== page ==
Brown grease – composed of fats, oils, and grease (FOG) and rotting food – has long been a problem for restaurants, food service operations and commercial kitchens. Brown grease can clog sewer lines and interfere with septic systems and sewage treatment operations, so restaurants install grease traps or gravity interceptors to collect it from kitchen sinks and floor drains for later disposal.
Most brown grease from waste traps has historically ended up as landfill, but recognition of its value for production of fertilizer, biodiesel and other products, as well as more stringent EPA regulations, are driving a trend of brown grease recycling.
Challenges of recycling waste trap grease
The unprocessed grease is a viscous slurry, with a typical solid content of 7% to 10%. It must be heated to reduce the viscosity and allow the components to be separated, but the heating of viscous slurries is a difficult task. Challenges include plugging, fouling and inconsistent heating. Direct steam injection (DSI) is a great choice for this demanding application due to its high energy efficiency and ease of use compared to indirect heating methods.
Figure 1. A brown grease processing system based around the Pick BX DSI heater.
Figure 1 shows a DSI-based system for processing waste-trap grease. A progressive cavity pump is used to transfer the brown grease from the holding tank. This type of pump is preferred for high-viscosity slurries because its mechanical and volumetric efficiency increases as does the viscosity; in contrast, a centrifugal pump becomes less efficient with increasing viscosity. The flow rate of the progressive cavity pump also remains relatively constant with variations in viscosity.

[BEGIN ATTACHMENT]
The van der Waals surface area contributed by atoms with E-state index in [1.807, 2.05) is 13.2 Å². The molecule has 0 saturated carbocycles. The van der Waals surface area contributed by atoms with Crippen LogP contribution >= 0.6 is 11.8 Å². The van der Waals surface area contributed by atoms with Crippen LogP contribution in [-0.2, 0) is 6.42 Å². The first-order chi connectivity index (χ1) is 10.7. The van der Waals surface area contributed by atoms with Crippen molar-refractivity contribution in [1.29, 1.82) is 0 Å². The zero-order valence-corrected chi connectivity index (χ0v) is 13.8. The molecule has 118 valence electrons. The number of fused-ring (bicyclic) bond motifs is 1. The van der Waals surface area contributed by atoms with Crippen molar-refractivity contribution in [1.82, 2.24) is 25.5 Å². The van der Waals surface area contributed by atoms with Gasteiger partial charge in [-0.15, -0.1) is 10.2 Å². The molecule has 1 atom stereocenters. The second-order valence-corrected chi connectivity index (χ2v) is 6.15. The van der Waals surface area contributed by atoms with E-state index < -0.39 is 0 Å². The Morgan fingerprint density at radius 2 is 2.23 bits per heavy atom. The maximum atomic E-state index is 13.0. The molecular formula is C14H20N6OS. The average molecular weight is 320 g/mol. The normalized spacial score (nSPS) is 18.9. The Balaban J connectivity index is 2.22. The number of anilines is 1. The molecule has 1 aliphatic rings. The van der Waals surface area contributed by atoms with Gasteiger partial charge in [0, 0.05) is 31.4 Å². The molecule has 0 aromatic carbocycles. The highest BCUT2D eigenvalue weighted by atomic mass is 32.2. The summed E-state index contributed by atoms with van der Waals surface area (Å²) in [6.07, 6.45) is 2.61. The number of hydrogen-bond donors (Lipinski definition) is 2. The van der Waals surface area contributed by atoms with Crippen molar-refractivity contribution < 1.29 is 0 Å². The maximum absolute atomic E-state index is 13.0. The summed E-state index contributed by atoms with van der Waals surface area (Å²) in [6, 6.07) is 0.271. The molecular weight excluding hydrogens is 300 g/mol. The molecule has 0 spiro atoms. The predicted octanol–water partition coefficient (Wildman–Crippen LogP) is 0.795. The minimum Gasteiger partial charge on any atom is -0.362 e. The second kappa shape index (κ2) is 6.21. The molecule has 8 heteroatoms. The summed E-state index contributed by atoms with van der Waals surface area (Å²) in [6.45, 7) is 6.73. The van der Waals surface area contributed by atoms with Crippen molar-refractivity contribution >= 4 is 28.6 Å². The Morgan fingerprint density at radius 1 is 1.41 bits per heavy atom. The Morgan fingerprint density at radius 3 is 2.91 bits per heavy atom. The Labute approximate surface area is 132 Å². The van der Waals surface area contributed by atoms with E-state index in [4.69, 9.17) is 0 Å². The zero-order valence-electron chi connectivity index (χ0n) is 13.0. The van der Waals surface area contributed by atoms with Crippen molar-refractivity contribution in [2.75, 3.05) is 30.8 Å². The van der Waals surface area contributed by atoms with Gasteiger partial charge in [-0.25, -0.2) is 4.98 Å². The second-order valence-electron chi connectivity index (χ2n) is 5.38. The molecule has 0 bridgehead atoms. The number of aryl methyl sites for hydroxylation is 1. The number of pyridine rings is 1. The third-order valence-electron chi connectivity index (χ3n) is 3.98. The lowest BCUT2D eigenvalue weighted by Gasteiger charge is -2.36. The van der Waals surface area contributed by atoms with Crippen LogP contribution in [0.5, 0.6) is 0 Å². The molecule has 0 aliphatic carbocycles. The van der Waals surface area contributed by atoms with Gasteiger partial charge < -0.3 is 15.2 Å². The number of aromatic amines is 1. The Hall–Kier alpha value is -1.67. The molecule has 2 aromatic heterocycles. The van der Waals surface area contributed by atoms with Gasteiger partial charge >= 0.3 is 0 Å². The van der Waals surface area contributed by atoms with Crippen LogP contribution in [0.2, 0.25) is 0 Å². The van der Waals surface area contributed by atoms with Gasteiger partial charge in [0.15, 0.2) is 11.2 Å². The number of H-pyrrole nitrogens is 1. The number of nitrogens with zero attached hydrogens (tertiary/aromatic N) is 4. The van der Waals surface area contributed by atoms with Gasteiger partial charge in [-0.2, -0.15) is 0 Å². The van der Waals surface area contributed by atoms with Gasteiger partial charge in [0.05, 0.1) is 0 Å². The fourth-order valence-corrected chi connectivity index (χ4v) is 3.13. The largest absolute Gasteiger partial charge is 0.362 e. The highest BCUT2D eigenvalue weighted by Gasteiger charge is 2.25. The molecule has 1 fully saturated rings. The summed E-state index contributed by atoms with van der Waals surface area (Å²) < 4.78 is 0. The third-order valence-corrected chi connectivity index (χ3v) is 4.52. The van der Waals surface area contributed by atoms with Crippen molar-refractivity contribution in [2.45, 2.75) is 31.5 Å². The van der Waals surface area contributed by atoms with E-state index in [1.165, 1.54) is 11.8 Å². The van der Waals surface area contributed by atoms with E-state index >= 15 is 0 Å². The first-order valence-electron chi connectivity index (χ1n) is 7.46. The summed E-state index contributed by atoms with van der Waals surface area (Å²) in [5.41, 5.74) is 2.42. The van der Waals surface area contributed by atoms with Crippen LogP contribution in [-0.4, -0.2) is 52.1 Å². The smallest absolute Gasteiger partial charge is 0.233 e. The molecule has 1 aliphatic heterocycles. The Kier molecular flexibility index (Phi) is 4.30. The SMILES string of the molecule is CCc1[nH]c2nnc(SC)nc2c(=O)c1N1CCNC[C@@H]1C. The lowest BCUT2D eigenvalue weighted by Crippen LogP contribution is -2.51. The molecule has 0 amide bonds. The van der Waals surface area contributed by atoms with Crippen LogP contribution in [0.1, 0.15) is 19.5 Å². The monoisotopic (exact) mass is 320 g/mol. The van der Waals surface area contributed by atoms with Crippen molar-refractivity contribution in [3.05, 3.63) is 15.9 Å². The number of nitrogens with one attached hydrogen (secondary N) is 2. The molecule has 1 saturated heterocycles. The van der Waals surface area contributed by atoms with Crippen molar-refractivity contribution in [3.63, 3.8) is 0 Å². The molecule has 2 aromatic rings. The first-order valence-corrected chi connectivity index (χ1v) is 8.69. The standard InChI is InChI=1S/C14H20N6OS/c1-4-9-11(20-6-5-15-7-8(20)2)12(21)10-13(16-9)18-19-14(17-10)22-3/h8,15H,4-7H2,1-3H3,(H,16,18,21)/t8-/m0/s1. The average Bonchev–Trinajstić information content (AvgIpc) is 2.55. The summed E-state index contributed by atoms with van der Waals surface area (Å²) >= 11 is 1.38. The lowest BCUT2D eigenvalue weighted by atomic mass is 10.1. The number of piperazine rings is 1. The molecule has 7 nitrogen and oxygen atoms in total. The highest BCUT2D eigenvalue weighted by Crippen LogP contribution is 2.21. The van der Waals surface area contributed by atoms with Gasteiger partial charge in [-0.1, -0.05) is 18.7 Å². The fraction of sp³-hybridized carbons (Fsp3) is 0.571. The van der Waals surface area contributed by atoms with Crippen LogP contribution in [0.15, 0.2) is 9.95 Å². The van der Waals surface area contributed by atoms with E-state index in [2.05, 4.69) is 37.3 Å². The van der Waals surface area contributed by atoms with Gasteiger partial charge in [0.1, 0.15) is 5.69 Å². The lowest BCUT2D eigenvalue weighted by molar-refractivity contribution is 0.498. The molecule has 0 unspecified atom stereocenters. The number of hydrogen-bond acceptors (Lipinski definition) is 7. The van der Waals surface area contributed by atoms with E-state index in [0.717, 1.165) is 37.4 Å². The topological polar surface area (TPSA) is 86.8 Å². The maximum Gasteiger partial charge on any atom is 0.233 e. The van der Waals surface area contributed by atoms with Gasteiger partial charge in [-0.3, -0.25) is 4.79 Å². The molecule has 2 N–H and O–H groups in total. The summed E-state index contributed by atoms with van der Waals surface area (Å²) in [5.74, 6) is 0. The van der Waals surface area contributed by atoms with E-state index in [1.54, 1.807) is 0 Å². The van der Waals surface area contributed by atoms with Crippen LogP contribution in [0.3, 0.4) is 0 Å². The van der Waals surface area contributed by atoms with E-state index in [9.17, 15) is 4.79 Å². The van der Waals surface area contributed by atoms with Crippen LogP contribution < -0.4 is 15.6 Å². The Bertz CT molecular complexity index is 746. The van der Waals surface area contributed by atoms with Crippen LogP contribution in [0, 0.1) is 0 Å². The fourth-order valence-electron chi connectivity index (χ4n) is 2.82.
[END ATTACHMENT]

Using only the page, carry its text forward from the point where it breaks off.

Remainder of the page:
The slurry then passes to a DSI heater, such as the Pick BX, that heats it instantly from a nominal 60° F to 180° F. The heater must provide consistent heating of the slurry using medium to high-pressure steam and a liquid pressure of 20 psig.
An electronic controller monitors the temperature via a resistance-temperature detector and regulates a steam control valve to maintain the desired 180° F.
Finally, the heated slurry is sent to a decanter centrifuge to separate solids, light liquids such as oils and heavy liquids like wastewater.
The ABCs of DSI
A DSI heater injects steam directly into the fluid for an efficient transfer of heat – 100% of the available energy from the steam is instantly absorbed by the liquid.
The tremendous amount of energy available in the steam makes it imperative that the energy be dissipated quickly into the fluid to maintain stability. Failure to dissipate and condense the steam quickly can lead to inconsistent temperatures and potentially severe steam hammer.
Figure 2. The Pick BX heater allows for rapid mixing and instantaneous heat transfer.
The Pick BX Heater disperses the steam in many fine streams through precisely arranged orifices, promoting rapid mixing and instantaneous heat transfer. As the steam enters the internal injection tube it acts against a spring-loaded piston to expose some or all or the orifice pattern. As the steam input varies due to load changes, the piston adjusts the number of exposed orifices, providing rapid response to process changes.
The spring and piston arrangement prevents equalization of steam and liquid pressures, eliminating harmful shock and vibration caused by steam hammer. The helical flights inside the chamber ensure complete and thorough mixing of steam and liquid.
A low pressure drop allows the slurry to flow through the heater without obstruction. This results in negligible pressure drop when handling high-viscosity formulations and allows for use of plant’s medium to high-pressure steam. The liquid pressure drop is typically only 1 PSI, and the sound level is usually 85 dBA or less.
In a brown grease processing application, the efficient design of the BX DSI heater can cut fuel costs up to 28% compared to tank steam sparging, indirect shell and tube or plate heat exchangers.
Contact us to get additional information about the Pick BX Slurry Heater.